All the inevitable Foster-bashers come out on here… how very 2008 of them.

    Personally, I think the F+P/Aston Martin bus looks great.
    I’d drive it.

  • Ivo Valadares

    I’ve never been in London and many other european citys have or had buses like these.

    It’s an urban ICON indid for the city of London. The thing I don’t understand is if it was suposed to be a new bus, why looks like the old one? The competition is for a new bus and not for a redesign. About the winner…

    I’m missing the technical solutions.

    Kind regards

  • http://www.whoisskillen.co.uk Steve Killen

    I think the winning entry is shown at an unflattering angle, even though it should really look great from every angle! The other pictures I’ve seen of it actually look quite nice. Typical that other Brits are complaining about this design, it’s amazing we ever design anything good with the amount of complaining that goes on!

  • Jac

    What oldfashioned! Try something new.
    You can see that its only old wine in new sacks!

    Try something modern with better capacity per m2.

    Regards
    Jac

  • lana

    .
    i find all these projects “retouch” of old ones.
    i would love to see a NEW project, a NEW bus, another icon to london.
    a bus is a bus, no doubt, but i’m sure it is possible to cross the boundaries.

  • Alaink, Paris, France

    Am I the only one to notice that fosters design has the 2nd floor of the bus “floating” on nothing else but glass?

  • http://- peter from york

    why dont they make a routmaster that has new tech but looks just like the old one like the exterior and interior are the same only a better engine/braking etc..

  • http://none Andrew

    Were the designers names shown next to their efforts when judged and if so in future make sure they are not so a level playing field can be created as a lot of comments seem to favour the designers name won and not the best design.
    Taking on board {pun intended.get the laughs when you can} some London bus users comments maybe it would be a good idea to have a provisional design winner overlooked by users to aid a final winner to be chosen therefore maybe a fantastic concept could not prove such a dissapointment when drastic changes are made to the final production model.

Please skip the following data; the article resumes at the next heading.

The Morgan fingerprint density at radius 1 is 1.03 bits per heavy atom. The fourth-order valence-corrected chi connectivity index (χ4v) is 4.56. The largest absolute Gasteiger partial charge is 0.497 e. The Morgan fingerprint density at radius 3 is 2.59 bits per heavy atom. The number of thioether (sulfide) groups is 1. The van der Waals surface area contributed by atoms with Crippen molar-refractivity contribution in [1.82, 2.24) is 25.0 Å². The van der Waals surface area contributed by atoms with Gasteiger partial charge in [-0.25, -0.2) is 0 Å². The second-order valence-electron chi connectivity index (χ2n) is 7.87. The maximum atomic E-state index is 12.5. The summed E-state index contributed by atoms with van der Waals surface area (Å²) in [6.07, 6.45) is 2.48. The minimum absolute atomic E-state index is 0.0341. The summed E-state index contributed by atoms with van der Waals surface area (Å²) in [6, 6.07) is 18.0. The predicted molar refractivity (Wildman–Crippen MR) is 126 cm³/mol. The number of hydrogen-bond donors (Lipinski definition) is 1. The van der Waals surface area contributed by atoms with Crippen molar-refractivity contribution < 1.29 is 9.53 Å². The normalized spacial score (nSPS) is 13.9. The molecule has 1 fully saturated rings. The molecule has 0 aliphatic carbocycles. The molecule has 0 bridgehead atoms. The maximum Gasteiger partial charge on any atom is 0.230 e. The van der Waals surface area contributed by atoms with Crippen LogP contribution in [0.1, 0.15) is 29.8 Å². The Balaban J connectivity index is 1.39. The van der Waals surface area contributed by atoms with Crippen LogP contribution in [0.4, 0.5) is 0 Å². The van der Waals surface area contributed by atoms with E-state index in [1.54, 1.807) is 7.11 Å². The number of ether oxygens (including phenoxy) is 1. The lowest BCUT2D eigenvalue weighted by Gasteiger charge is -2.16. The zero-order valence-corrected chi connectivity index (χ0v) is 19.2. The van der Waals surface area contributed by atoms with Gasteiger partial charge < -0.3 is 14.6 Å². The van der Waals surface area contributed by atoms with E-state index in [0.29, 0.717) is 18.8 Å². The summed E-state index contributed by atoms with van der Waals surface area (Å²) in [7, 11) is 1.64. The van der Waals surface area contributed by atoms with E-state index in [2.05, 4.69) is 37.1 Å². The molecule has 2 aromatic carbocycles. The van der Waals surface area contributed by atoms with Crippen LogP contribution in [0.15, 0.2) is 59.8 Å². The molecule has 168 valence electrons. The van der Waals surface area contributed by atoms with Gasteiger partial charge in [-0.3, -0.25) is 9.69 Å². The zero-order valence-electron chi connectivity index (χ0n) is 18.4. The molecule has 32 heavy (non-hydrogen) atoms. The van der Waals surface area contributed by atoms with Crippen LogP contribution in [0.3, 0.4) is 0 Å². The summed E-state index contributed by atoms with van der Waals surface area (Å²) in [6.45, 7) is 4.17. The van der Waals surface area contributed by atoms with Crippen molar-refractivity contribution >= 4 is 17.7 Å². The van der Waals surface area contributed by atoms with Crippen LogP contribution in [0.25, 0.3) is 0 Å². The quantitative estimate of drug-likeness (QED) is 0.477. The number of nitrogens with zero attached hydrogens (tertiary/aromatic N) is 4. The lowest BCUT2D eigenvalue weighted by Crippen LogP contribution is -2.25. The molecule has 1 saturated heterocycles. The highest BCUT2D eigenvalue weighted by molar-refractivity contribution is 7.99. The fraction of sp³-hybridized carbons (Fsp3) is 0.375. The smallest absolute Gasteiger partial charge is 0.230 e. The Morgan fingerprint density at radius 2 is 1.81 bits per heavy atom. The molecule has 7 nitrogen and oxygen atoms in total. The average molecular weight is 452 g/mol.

andrew

  • wtf

    like wat the fuck the third bus is boom but all the rest is like whoaaaa!!…..:(

  • http://refurbishednanolaser.com nano

    I like design bus.Its good that london keeps that tradition of the red busses

  • http://www.dmaastore.com/ dmaa

    lookalike in a bus, nor are we planning to make these things fly around London. Seriously, this is overengineered! It looks half like a coach and then it has a ridic

  • http://appzguru.com keys

    I've never been in London and many other european citys have or had buses like these.

    It's an urban ICON indid for the city of London. The thing I don't understand is if it was suposed to be a new bus, why looks like the old one? The competition is for a new bus and not for a redesign. About the winner…)))

  • Mark Johnson

    Well, here we are several years after those six designs were put forward, and the final product looks nothing like any of them! The new bus for London looks like its based on one of the current crop of London bus chassis, only longer & with hop on – hop off facility (optional). The original entries 'above' were all variations on the theme "Routemaster" where as the New Bus for London is definately not a Routemaster, there are faint echoes though . . . . . . . . . . . .

  • http://www.nibincasso.nl/nl/diensten incasso diensten

    I made a bus trip with these kind of bus it's really high up there i love it i made the trip on London i can remember the fun time!

  • http://orangebidz.com penny auctions

    It’s good that London keeps that tradition of the red buses.